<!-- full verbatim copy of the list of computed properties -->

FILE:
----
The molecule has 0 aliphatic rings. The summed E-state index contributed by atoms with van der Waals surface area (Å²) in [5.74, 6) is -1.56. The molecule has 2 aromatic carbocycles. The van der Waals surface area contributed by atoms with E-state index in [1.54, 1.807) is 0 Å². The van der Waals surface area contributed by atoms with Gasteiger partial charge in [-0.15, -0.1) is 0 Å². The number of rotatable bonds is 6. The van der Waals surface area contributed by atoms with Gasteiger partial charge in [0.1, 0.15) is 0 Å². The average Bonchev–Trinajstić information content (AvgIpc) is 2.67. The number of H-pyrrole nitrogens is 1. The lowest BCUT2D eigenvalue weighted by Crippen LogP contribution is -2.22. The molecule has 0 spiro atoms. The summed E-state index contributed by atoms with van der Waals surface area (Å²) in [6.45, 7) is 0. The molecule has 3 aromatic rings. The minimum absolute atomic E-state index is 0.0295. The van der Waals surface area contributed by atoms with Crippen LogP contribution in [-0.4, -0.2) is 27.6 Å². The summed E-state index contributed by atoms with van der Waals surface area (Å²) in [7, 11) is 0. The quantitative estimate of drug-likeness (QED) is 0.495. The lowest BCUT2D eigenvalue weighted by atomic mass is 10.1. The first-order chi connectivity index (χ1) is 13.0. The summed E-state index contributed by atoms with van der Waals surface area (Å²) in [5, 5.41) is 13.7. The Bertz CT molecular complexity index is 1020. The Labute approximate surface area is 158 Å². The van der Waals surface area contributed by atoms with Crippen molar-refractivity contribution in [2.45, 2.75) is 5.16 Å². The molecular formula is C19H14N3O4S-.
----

The molecule has 0 aliphatic rings. The summed E-state index contributed by atoms with van der Waals surface area (Å²) in [5.74, 6) is -1.56. The molecule has 2 aromatic carbocycles. The van der Waals surface area contributed by atoms with E-state index in [1.54, 1.807) is 0 Å². The van der Waals surface area contributed by atoms with Gasteiger partial charge in [-0.15, -0.1) is 0 Å². The number of rotatable bonds is 6. The van der Waals surface area contributed by atoms with Gasteiger partial charge in [0.1, 0.15) is 0 Å². The average Bonchev–Trinajstić information content (AvgIpc) is 2.67. The number of H-pyrrole nitrogens is 1. The lowest BCUT2D eigenvalue weighted by Crippen LogP contribution is -2.22. The molecule has 0 spiro atoms. The summed E-state index contributed by atoms with van der Waals surface area (Å²) in [6.45, 7) is 0. The molecule has 3 aromatic rings. The minimum absolute atomic E-state index is 0.0295. The van der Waals surface area contributed by atoms with Crippen LogP contribution in [-0.4, -0.2) is 27.6 Å². The summed E-state index contributed by atoms with van der Waals surface area (Å²) in [7, 11) is 0. The quantitative estimate of drug-likeness (QED) is 0.495. The lowest BCUT2D eigenvalue weighted by atomic mass is 10.1. The first-order chi connectivity index (χ1) is 13.0. The summed E-state index contributed by atoms with van der Waals surface area (Å²) in [5, 5.41) is 13.7. The Bertz CT molecular complexity index is 1020. The Labute approximate surface area is 158 Å². The van der Waals surface area contributed by atoms with Crippen molar-refractivity contribution in [2.45, 2.75) is 5.16 Å². The molecular formula is C19H14N3O4S-.